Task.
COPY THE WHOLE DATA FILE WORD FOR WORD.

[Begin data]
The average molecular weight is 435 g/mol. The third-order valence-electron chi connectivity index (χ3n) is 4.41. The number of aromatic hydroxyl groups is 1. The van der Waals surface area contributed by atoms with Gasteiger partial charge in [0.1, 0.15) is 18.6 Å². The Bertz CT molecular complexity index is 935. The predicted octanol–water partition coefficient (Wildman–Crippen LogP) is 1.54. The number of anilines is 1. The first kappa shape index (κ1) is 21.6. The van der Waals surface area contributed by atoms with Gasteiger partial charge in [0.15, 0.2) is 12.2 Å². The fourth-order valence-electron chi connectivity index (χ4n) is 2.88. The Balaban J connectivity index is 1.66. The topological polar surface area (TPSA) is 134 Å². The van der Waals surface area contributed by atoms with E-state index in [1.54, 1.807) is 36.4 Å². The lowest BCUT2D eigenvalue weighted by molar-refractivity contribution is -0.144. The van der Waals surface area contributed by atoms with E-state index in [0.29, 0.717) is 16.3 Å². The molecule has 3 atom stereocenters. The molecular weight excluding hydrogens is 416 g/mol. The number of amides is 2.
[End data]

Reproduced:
The average molecular weight is 435 g/mol. The third-order valence-electron chi connectivity index (χ3n) is 4.41. The number of aromatic hydroxyl groups is 1. The van der Waals surface area contributed by atoms with Gasteiger partial charge in [0.1, 0.15) is 18.6 Å². The Bertz CT molecular complexity index is 935. The predicted octanol–water partition coefficient (Wildman–Crippen LogP) is 1.54. The number of anilines is 1. The first kappa shape index (κ1) is 21.6. The van der Waals surface area contributed by atoms with Gasteiger partial charge in [0.15, 0.2) is 12.2 Å². The fourth-order valence-electron chi connectivity index (χ4n) is 2.88. The Balaban J connectivity index is 1.66. The topological polar surface area (TPSA) is 134 Å². The van der Waals surface area contributed by atoms with E-state index in [1.54, 1.807) is 36.4 Å². The lowest BCUT2D eigenvalue weighted by molar-refractivity contribution is -0.144. The van der Waals surface area contributed by atoms with E-state index in [0.29, 0.717) is 16.3 Å². The molecule has 3 atom stereocenters. The molecular weight excluding hydrogens is 416 g/mol. The number of amides is 2.